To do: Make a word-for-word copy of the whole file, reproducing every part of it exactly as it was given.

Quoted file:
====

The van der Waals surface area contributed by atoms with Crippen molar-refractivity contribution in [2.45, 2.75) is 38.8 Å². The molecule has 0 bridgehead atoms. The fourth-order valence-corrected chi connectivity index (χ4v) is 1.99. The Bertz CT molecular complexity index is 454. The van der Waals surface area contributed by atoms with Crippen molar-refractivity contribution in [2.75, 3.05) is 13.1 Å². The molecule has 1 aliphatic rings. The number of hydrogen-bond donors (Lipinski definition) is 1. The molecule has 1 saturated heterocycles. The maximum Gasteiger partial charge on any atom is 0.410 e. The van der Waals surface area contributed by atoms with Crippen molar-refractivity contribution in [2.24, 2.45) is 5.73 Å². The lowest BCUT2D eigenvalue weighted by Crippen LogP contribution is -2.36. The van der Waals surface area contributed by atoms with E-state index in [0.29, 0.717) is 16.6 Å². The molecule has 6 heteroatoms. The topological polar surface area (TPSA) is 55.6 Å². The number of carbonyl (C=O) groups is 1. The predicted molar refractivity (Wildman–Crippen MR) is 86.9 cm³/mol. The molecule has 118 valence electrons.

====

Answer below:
The van der Waals surface area contributed by atoms with Crippen molar-refractivity contribution in [2.45, 2.75) is 38.8 Å². The molecule has 0 bridgehead atoms. The fourth-order valence-corrected chi connectivity index (χ4v) is 1.99. The Bertz CT molecular complexity index is 454. The van der Waals surface area contributed by atoms with Crippen molar-refractivity contribution in [2.75, 3.05) is 13.1 Å². The molecule has 1 aliphatic rings. The number of hydrogen-bond donors (Lipinski definition) is 1. The molecule has 1 saturated heterocycles. The maximum Gasteiger partial charge on any atom is 0.410 e. The van der Waals surface area contributed by atoms with Crippen molar-refractivity contribution in [2.24, 2.45) is 5.73 Å². The lowest BCUT2D eigenvalue weighted by Crippen LogP contribution is -2.36. The van der Waals surface area contributed by atoms with E-state index in [0.29, 0.717) is 16.6 Å². The molecule has 6 heteroatoms. The topological polar surface area (TPSA) is 55.6 Å². The number of carbonyl (C=O) groups is 1. The predicted molar refractivity (Wildman–Crippen MR) is 86.9 cm³/mol. The molecule has 118 valence electrons.